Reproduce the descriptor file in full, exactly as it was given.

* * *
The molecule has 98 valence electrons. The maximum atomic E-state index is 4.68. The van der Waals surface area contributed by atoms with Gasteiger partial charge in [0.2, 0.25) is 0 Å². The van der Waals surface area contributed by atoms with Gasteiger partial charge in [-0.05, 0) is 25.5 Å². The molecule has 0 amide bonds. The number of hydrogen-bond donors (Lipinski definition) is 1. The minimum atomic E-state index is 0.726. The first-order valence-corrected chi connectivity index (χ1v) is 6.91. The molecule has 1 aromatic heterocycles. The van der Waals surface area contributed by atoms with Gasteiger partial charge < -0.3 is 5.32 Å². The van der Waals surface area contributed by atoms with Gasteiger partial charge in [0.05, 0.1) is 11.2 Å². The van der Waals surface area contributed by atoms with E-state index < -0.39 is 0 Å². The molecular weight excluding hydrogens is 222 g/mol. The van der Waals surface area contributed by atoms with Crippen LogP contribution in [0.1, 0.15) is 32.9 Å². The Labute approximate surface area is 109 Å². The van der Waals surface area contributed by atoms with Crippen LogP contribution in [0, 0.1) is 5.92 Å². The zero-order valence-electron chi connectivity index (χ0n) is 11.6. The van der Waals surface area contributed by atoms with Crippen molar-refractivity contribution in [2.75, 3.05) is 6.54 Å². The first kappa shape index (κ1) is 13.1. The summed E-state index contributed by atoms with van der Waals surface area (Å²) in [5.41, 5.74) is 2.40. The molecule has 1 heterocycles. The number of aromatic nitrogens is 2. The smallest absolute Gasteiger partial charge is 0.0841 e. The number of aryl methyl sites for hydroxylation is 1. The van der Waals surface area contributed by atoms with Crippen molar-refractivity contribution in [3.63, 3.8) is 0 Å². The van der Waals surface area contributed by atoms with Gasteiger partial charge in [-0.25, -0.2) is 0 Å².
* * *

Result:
The molecule has 98 valence electrons. The maximum atomic E-state index is 4.68. The van der Waals surface area contributed by atoms with Gasteiger partial charge in [0.2, 0.25) is 0 Å². The van der Waals surface area contributed by atoms with Gasteiger partial charge in [-0.05, 0) is 25.5 Å². The molecule has 0 amide bonds. The number of hydrogen-bond donors (Lipinski definition) is 1. The minimum atomic E-state index is 0.726. The first-order valence-corrected chi connectivity index (χ1v) is 6.91. The molecule has 1 aromatic heterocycles. The van der Waals surface area contributed by atoms with Gasteiger partial charge < -0.3 is 5.32 Å². The van der Waals surface area contributed by atoms with Gasteiger partial charge in [0.05, 0.1) is 11.2 Å². The van der Waals surface area contributed by atoms with E-state index < -0.39 is 0 Å². The molecular weight excluding hydrogens is 222 g/mol. The van der Waals surface area contributed by atoms with Crippen LogP contribution in [0.1, 0.15) is 32.9 Å². The Labute approximate surface area is 109 Å². The van der Waals surface area contributed by atoms with Crippen LogP contribution in [0, 0.1) is 5.92 Å². The zero-order valence-electron chi connectivity index (χ0n) is 11.6. The van der Waals surface area contributed by atoms with Crippen molar-refractivity contribution in [2.75, 3.05) is 6.54 Å². The first kappa shape index (κ1) is 13.1. The summed E-state index contributed by atoms with van der Waals surface area (Å²) in [5.41, 5.74) is 2.40. The molecule has 1 heterocycles. The number of aromatic nitrogens is 2. The smallest absolute Gasteiger partial charge is 0.0841 e. The number of aryl methyl sites for hydroxylation is 1. The van der Waals surface area contributed by atoms with Crippen molar-refractivity contribution in [3.63, 3.8) is 0 Å². The van der Waals surface area contributed by atoms with Gasteiger partial charge in [-0.25, -0.2) is 0 Å².